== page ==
zeruel

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Re: Avoiding properties built before a certain year?
« Reply #6 on: June 22, 2018, 07:11:57 PM »
I've just got to say, this is hillarious to coming from the Boston area. Most of the houses I see were built in like 1930; new construction is very rare.

Knob and tube wiring was used once upon a time, but just because a house is old doesn't mean it is still using it. I would not buy a house with active knob and tube wiring.
« Last Edit: June 22, 2018, 07:22:47 PM by zeruel »

tralfamadorian

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Re: Avoiding properties built before a certain year?
« Reply #7 on: June 22, 2018, 07:37:30 PM »
I'm curious about this from an electrical and plumbing point of view. I know early electrical was knob and tube, don't know of the pitfalls in plumbing tho.

Galvanized steel.

I just bought my youngest house last year- c.1947.

neophyte

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Re: Avoiding properties built before a certain year?
« Reply #8 on: June 22, 2018, 11:13:40 PM »
What? My neighborhood is almost all 100+ year old houses. Around here we say it's the new ones you have to watch out for.  My insurance does have my rebuild cost set as way, way, above market value because my house is built of brick and stone, but that's the only issue I've run into. 

YttriumNitrate

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Re: Avoiding properties built before a certain year?
« Reply #9 on: June 23, 2018, 01:26:31 AM »
My "rule" for my last two house purchases was that I wouldn't buy a house built after 2000. So far it has served me quite well, and my 1947 house has generally had far fewer issues than the brand new houses some of my friends have bought.

That being said, if my goal was to flip a house, I'd probably stick with post-1955 too. For example, the wiring in my older house is a pain to deal with, but aside from putting in a new light fixture every few years I don't fiddle with it much. For a flipper, doubling the time it takes to install a new light takes a big bit out of their bottom line.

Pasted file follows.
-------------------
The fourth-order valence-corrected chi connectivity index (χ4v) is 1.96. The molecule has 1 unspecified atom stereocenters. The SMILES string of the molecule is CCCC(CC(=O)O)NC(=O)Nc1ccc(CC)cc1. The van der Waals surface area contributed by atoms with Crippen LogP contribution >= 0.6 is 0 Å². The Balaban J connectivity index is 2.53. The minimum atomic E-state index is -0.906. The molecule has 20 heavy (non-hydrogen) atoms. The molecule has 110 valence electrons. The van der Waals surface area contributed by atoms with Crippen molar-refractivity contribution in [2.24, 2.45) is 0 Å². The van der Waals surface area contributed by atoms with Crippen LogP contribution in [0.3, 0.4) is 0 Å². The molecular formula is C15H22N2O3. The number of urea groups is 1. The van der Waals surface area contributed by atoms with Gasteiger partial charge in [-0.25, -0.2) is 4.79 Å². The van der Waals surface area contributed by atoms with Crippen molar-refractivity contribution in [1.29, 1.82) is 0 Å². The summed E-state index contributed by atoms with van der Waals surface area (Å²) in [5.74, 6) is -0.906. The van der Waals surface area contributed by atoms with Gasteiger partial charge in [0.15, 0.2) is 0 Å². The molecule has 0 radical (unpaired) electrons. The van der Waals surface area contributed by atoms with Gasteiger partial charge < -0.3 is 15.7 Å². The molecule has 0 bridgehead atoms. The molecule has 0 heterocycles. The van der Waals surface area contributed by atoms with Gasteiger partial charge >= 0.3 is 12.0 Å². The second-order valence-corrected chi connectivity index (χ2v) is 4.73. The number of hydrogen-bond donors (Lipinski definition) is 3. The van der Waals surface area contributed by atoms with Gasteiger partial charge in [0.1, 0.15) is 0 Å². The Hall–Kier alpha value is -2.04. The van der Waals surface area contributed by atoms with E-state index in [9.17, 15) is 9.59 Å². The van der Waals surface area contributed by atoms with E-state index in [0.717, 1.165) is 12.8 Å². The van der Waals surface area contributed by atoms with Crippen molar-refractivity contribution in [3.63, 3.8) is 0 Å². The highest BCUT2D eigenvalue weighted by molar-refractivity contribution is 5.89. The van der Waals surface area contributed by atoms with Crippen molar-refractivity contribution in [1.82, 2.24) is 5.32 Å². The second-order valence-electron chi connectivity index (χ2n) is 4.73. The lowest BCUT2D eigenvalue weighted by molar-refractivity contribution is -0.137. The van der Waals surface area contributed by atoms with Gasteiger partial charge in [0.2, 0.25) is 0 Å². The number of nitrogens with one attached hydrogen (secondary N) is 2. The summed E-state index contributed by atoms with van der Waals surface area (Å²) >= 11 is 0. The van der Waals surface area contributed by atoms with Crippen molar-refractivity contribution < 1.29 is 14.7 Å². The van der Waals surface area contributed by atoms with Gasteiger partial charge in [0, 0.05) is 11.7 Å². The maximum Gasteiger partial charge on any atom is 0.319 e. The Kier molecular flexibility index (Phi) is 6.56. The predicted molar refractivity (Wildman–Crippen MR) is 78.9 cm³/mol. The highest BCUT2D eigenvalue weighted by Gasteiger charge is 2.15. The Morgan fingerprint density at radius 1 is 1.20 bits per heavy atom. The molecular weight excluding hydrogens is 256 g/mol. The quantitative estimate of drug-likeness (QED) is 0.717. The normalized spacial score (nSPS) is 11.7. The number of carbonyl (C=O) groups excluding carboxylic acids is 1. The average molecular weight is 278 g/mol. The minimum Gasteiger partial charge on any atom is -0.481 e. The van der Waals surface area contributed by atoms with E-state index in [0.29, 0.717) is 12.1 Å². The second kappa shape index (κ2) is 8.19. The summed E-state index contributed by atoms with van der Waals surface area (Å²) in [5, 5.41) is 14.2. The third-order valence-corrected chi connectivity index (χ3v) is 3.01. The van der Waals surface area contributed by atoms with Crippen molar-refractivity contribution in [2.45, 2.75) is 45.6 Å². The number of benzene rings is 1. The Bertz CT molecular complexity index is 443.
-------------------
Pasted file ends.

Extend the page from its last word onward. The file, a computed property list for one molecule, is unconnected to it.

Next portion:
Jon Bon

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Re: Avoiding properties built before a certain year?
« Reply #10 on: June 23, 2018, 06:36:39 AM »
There is no rule. This is the ultimate YMMV question.

That is like asking is for a general rule about how to learn.  Its way to vague and general. In real estate everything eventually becomes a deal at a good enough price. So a 200 year old log cabin with termites to a 2000's home with toxic Chinese drywall. Everything has a good price.

Market forces are excellent and pricing this pros and cons for you so you dont really have too!

Now mechanicals are a different story.

Electrical has evolved over time, so as a general rule newer=better. However Most old homes have had electrical replaced (at varying degrees) through their lifetimes.
Plumbing is more forgiving. Copper pipe will likely outlive you depending on the type of water you have. I have polybutylene pipes in one of my houses, prone to failure, class action lawsuits etc. But it still works and is not work ripping out yet. Pex is currently my favorite but cvpc is fine too.
HVAC - newer is almost always better
Roof - newer is better, but dimensional >> 3 tab shingles

As always if any quality material is installed incorrectly it will never perform as well as older inferior quality stuff that has been installed correctly.

Can I say YMMV? Because You Mileage Will Totally Vary!